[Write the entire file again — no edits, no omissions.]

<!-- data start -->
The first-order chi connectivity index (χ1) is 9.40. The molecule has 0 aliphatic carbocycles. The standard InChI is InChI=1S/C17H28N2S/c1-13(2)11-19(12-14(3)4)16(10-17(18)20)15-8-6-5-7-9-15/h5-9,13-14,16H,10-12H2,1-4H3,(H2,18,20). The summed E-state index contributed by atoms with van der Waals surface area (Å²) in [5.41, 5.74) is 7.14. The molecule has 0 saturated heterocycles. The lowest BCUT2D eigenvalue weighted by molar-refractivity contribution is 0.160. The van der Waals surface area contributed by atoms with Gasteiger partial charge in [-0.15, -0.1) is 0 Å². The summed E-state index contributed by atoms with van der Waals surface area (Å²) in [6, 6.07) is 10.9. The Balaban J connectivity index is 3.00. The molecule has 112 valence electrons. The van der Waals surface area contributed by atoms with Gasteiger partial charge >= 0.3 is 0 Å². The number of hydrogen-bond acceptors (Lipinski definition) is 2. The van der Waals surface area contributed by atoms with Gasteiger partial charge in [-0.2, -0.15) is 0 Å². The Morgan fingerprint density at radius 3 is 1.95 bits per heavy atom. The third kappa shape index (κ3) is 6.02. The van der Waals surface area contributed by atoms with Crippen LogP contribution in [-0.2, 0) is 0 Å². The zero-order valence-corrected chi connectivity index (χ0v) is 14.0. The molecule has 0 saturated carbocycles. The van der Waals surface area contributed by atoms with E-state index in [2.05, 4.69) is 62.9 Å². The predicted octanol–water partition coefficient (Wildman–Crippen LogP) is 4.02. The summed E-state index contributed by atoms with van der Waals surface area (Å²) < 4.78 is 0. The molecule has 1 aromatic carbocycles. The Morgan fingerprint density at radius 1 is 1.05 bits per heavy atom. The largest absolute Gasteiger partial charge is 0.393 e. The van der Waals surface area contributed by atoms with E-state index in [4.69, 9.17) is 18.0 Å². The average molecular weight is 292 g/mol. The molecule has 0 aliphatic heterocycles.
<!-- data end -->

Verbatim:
The first-order chi connectivity index (χ1) is 9.40. The molecule has 0 aliphatic carbocycles. The standard InChI is InChI=1S/C17H28N2S/c1-13(2)11-19(12-14(3)4)16(10-17(18)20)15-8-6-5-7-9-15/h5-9,13-14,16H,10-12H2,1-4H3,(H2,18,20). The summed E-state index contributed by atoms with van der Waals surface area (Å²) in [5.41, 5.74) is 7.14. The molecule has 0 saturated heterocycles. The lowest BCUT2D eigenvalue weighted by molar-refractivity contribution is 0.160. The van der Waals surface area contributed by atoms with Gasteiger partial charge in [-0.15, -0.1) is 0 Å². The summed E-state index contributed by atoms with van der Waals surface area (Å²) in [6, 6.07) is 10.9. The Balaban J connectivity index is 3.00. The molecule has 112 valence electrons. The van der Waals surface area contributed by atoms with Gasteiger partial charge >= 0.3 is 0 Å². The number of hydrogen-bond acceptors (Lipinski definition) is 2. The van der Waals surface area contributed by atoms with Gasteiger partial charge in [-0.2, -0.15) is 0 Å². The Morgan fingerprint density at radius 3 is 1.95 bits per heavy atom. The third kappa shape index (κ3) is 6.02. The van der Waals surface area contributed by atoms with Crippen LogP contribution in [-0.2, 0) is 0 Å². The zero-order valence-corrected chi connectivity index (χ0v) is 14.0. The molecule has 0 saturated carbocycles. The van der Waals surface area contributed by atoms with E-state index in [2.05, 4.69) is 62.9 Å². The predicted octanol–water partition coefficient (Wildman–Crippen LogP) is 4.02. The summed E-state index contributed by atoms with van der Waals surface area (Å²) < 4.78 is 0. The molecule has 1 aromatic carbocycles. The Morgan fingerprint density at radius 1 is 1.05 bits per heavy atom. The largest absolute Gasteiger partial charge is 0.393 e. The van der Waals surface area contributed by atoms with E-state index in [4.69, 9.17) is 18.0 Å². The average molecular weight is 292 g/mol. The molecule has 0 aliphatic heterocycles.